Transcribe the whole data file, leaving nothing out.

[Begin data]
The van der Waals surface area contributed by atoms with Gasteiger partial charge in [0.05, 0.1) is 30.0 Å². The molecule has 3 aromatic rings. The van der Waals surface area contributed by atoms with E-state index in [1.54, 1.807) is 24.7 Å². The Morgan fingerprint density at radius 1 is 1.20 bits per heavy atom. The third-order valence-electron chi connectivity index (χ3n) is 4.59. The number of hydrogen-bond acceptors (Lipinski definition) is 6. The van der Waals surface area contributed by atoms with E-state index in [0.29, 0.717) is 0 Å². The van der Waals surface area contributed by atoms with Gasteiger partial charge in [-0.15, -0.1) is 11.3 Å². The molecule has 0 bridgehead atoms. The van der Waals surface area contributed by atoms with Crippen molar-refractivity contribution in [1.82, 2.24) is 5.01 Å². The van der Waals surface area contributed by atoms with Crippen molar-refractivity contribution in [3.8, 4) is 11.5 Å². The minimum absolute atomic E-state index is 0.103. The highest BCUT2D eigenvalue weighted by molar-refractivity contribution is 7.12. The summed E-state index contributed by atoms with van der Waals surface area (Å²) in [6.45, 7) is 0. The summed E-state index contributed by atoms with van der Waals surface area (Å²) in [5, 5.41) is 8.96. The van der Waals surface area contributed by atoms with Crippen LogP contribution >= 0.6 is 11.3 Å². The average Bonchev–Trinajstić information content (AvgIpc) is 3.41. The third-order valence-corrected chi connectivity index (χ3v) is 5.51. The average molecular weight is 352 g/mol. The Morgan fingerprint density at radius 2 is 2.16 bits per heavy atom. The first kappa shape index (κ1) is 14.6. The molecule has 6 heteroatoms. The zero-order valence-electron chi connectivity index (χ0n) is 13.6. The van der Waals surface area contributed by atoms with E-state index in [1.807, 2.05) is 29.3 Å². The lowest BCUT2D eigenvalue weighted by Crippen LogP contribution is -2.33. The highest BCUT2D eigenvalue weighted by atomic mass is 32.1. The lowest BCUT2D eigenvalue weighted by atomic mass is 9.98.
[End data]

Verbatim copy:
The van der Waals surface area contributed by atoms with Gasteiger partial charge in [0.05, 0.1) is 30.0 Å². The molecule has 3 aromatic rings. The van der Waals surface area contributed by atoms with E-state index in [1.54, 1.807) is 24.7 Å². The Morgan fingerprint density at radius 1 is 1.20 bits per heavy atom. The third-order valence-electron chi connectivity index (χ3n) is 4.59. The number of hydrogen-bond acceptors (Lipinski definition) is 6. The van der Waals surface area contributed by atoms with E-state index in [0.29, 0.717) is 0 Å². The van der Waals surface area contributed by atoms with Gasteiger partial charge in [-0.15, -0.1) is 11.3 Å². The molecule has 0 bridgehead atoms. The van der Waals surface area contributed by atoms with Crippen molar-refractivity contribution in [1.82, 2.24) is 5.01 Å². The van der Waals surface area contributed by atoms with Crippen molar-refractivity contribution in [3.8, 4) is 11.5 Å². The minimum absolute atomic E-state index is 0.103. The highest BCUT2D eigenvalue weighted by molar-refractivity contribution is 7.12. The summed E-state index contributed by atoms with van der Waals surface area (Å²) in [6.45, 7) is 0. The summed E-state index contributed by atoms with van der Waals surface area (Å²) in [5, 5.41) is 8.96. The van der Waals surface area contributed by atoms with Crippen LogP contribution >= 0.6 is 11.3 Å². The average Bonchev–Trinajstić information content (AvgIpc) is 3.41. The third-order valence-corrected chi connectivity index (χ3v) is 5.51. The average molecular weight is 352 g/mol. The Morgan fingerprint density at radius 2 is 2.16 bits per heavy atom. The first kappa shape index (κ1) is 14.6. The molecule has 6 heteroatoms. The zero-order valence-electron chi connectivity index (χ0n) is 13.6. The van der Waals surface area contributed by atoms with E-state index in [1.807, 2.05) is 29.3 Å². The lowest BCUT2D eigenvalue weighted by Crippen LogP contribution is -2.33. The highest BCUT2D eigenvalue weighted by atomic mass is 32.1. The lowest BCUT2D eigenvalue weighted by atomic mass is 9.98.